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“Morels in Marsala”

The morel is my favorite mushroom.

I think it is its richness and wonderful hearty texture that I like so much. The morel forces you to really chew it.

They have a honeycomb type construction. And hollow stems. I spent many an hour trimming the stems and cleaning off the hard bits in my restaurant days. But I’ll never forget those morel and Marsala stew smells wafting through the kitchen while I worked away.

Inside they are cream and fleshy.

They can be very large or very small, but always with a cone shape.

They must always be cut to equal each other in size before you cook them so that they cook evenly.

They can be hunted in many parts of the country, which is the best part. When Mount Saint Helen erupted, people hauled morels away by the car full because morels love ash and burnt wood.

So that is where to look for them when you go hunting.

My friend Jon Rowley, who is in my book Food Heroes, sent these to me.

I heard he had hunted oceans of morels. I told him I was jealous. He sent me a box full.

He’s nice.

Always cook morels simply.

Start with a shallot, because it is most subtle and sweet.

Dice it finely.

Sweat it in butter until they soften.

Add the morels and let them soften too, releasing all of their mushroom essence.

Deglaze with the best liquid of all liquids–Marsala wine. Let it all simmer and stew slowly until the mushrooms are soft and just a bit of liquid is left.

Sprinkle with your favorite herb and toss the morels on top of some fresh pasta or just eat them on their own. It is the taste and smell of earthy comfort.

Have you ever hunted mushrooms before? What is your favorite mushroom?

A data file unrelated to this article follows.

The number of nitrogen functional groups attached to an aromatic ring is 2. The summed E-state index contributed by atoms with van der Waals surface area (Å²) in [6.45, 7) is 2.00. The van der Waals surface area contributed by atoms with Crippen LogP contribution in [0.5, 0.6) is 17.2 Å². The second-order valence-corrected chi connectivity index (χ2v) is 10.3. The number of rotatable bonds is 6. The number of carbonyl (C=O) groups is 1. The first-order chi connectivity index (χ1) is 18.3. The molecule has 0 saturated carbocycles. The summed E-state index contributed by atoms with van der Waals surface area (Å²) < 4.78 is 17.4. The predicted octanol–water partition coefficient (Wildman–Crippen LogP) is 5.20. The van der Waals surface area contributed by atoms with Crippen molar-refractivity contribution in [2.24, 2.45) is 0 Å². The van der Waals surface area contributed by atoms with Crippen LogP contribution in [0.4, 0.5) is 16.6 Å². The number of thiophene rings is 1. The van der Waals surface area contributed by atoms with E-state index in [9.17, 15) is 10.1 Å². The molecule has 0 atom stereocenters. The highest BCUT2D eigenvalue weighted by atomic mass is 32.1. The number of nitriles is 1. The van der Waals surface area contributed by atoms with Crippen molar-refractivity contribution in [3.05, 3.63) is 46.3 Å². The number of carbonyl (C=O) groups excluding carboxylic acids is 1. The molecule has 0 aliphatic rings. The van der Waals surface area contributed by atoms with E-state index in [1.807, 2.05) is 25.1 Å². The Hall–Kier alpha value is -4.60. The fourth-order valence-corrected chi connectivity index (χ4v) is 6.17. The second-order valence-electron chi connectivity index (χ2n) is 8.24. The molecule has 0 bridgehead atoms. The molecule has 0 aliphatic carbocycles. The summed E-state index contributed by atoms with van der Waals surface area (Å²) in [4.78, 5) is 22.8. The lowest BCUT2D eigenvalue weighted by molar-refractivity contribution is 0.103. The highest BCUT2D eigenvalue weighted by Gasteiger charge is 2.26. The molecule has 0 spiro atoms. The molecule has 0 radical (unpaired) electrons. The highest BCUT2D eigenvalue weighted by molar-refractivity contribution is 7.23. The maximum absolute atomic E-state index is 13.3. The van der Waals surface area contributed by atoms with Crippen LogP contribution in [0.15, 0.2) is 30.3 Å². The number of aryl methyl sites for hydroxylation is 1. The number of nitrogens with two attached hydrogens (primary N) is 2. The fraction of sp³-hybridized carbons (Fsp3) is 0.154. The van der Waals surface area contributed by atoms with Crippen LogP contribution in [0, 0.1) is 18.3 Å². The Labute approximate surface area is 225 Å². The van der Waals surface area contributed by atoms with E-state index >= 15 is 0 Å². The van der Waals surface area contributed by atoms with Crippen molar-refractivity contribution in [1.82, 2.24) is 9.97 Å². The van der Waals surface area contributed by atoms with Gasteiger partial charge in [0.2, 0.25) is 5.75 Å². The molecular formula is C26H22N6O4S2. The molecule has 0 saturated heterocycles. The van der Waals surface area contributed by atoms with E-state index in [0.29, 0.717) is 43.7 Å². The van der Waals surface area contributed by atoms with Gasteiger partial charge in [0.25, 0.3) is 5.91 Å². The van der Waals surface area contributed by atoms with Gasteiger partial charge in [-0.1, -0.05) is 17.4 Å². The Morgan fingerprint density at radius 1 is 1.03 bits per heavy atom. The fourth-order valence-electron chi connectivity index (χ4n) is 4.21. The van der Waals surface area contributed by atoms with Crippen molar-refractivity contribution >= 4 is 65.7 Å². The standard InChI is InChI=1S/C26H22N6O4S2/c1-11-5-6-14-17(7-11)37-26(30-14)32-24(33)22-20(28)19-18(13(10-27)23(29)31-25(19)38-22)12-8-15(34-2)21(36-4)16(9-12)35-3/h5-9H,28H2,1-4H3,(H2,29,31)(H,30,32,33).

“Morels in Marsala”

Prep Time: 5 minutes

Cook Time: 30 minutes

Total Time: 35 minutes

Yield: 2-4 servings

“Morels in Marsala”


  • 2-4 tablespoons butter
  • 1/2 cup shallots, finely diced
  • 3 cups morels, cut into equal sizes and stems trimmed
  • 1 cup Marsala wine
  • 2 tablespoons parsley, chopped
  • Salt and pepper


  1. Melt the butter in a medium-sized pan over medium heat.
  2. Sweat the shallots until translucent, about 5 minutes.
  3. Add the morels and sweat until partly soft. Sprinkle with salt and pepper and add more butter if necessary.
  4. Add the Marsala to the pan and deglaze, stirring the bottom of the pan with a wooden spoon to scrape up any browned bits. Let simmer and reduce on low heat.
  5. Once the mushrooms are cooked through, season to taste and toss in the parsley. Serve over fresh pasta or on their own.

Leave a Comment



  1. I’ve not been able to find morels in SoCal (at least not wild ones). Does this work for dehydrated ones (they sell those here at some stores). What’s the best way to re-hydrate the morels?

    • Yes, dehydrated ones will work but will be a slightly different texture. To rehydrate them, all you have to do is soak them in water for an hour or so. Let us know how it goes!

  2. What a beautiful, lovely dish!! I’ve never gone mushroom foraging before…would love to try.

  3. I have hunted morels in Michigan, and they are definitely my favorite. They are honestly the only mushroom I can identify in the woods.

  4. We go ‘shrooming’ every spring on our farm here in Kentucky. My favorite way to eat them is in omelets; my husband – fried with a horseradish dip! Both ways are wonderful.

  5. Looks great. Isn’t the flavor strong enough that you only need a small amount of morels? Or is that more for truffles? I’m looking forward to the Spring Morel hunt. I tried this fall and found quite a few Hen of the Woods and Oyster mushrooms.

    • Morels aren’t as strong as truffles. If I had that many truffles I’d be rich! But that’s what makes morels wonderful, they’re subtle enough to be a tease… you want to keep eating more.

  6. Clabbergirl says:

    Hi, Georgia! My family has a secret mushroom spot back in Indiana. After a good spring rain and a warm, sunny day, we would all sit around my grandpa’s kitchen table and eat them fried (cornmeal/flour mixture). Delicious! My uncle told me they love hedge apple trees. I know from personal experience that they are fairly easy to find in old orchards. Beautiful pictures. Thank you for the smile!

  7. John Onestinghel says:

    Love to hunt the illusive Morels in West Virginia in the spring time!!